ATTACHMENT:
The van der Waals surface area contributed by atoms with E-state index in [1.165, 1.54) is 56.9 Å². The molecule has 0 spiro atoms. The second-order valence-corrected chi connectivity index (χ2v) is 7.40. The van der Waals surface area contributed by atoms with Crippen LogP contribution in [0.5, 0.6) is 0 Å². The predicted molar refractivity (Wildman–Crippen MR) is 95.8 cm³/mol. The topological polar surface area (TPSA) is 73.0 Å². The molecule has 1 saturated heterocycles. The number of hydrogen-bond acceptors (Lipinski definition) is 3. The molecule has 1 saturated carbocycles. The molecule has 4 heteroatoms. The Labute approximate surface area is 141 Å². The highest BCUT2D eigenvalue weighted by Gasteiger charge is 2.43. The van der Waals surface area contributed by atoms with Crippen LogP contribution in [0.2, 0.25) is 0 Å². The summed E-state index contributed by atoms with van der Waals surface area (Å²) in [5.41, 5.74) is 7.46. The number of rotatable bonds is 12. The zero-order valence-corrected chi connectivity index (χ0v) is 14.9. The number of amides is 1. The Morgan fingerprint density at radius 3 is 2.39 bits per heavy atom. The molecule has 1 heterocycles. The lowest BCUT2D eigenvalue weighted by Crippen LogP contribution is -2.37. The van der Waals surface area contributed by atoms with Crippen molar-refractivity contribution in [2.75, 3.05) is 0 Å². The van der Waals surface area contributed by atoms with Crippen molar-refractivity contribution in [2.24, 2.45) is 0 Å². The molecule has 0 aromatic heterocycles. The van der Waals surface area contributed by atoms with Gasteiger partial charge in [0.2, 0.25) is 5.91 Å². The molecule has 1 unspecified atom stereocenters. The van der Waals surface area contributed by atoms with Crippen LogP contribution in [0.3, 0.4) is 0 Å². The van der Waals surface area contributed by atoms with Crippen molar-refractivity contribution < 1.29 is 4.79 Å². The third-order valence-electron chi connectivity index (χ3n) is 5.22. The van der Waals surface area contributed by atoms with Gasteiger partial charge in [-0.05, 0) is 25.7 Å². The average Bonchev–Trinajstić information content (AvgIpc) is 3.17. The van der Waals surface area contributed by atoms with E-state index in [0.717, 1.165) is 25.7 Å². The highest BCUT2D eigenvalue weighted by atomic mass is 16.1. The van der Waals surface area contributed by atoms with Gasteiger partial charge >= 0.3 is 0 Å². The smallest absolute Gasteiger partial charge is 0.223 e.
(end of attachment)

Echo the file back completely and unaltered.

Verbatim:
The van der Waals surface area contributed by atoms with E-state index in [1.165, 1.54) is 56.9 Å². The molecule has 0 spiro atoms. The second-order valence-corrected chi connectivity index (χ2v) is 7.40. The van der Waals surface area contributed by atoms with Crippen LogP contribution in [0.5, 0.6) is 0 Å². The predicted molar refractivity (Wildman–Crippen MR) is 95.8 cm³/mol. The topological polar surface area (TPSA) is 73.0 Å². The molecule has 1 saturated heterocycles. The number of hydrogen-bond acceptors (Lipinski definition) is 3. The molecule has 1 saturated carbocycles. The molecule has 4 heteroatoms. The Labute approximate surface area is 141 Å². The highest BCUT2D eigenvalue weighted by Gasteiger charge is 2.43. The van der Waals surface area contributed by atoms with Crippen LogP contribution in [0.2, 0.25) is 0 Å². The summed E-state index contributed by atoms with van der Waals surface area (Å²) in [5.41, 5.74) is 7.46. The number of rotatable bonds is 12. The zero-order valence-corrected chi connectivity index (χ0v) is 14.9. The number of amides is 1. The Morgan fingerprint density at radius 3 is 2.39 bits per heavy atom. The molecule has 1 heterocycles. The lowest BCUT2D eigenvalue weighted by Crippen LogP contribution is -2.37. The van der Waals surface area contributed by atoms with Crippen molar-refractivity contribution in [2.75, 3.05) is 0 Å². The van der Waals surface area contributed by atoms with Crippen molar-refractivity contribution in [2.24, 2.45) is 0 Å². The molecule has 0 aromatic heterocycles. The van der Waals surface area contributed by atoms with Gasteiger partial charge in [0.2, 0.25) is 5.91 Å². The molecule has 1 unspecified atom stereocenters. The van der Waals surface area contributed by atoms with Crippen LogP contribution in [0.3, 0.4) is 0 Å². The van der Waals surface area contributed by atoms with Crippen molar-refractivity contribution < 1.29 is 4.79 Å². The third-order valence-electron chi connectivity index (χ3n) is 5.22. The van der Waals surface area contributed by atoms with Gasteiger partial charge in [-0.05, 0) is 25.7 Å². The average Bonchev–Trinajstić information content (AvgIpc) is 3.17. The van der Waals surface area contributed by atoms with E-state index in [0.717, 1.165) is 25.7 Å². The highest BCUT2D eigenvalue weighted by atomic mass is 16.1. The van der Waals surface area contributed by atoms with Gasteiger partial charge >= 0.3 is 0 Å². The smallest absolute Gasteiger partial charge is 0.223 e.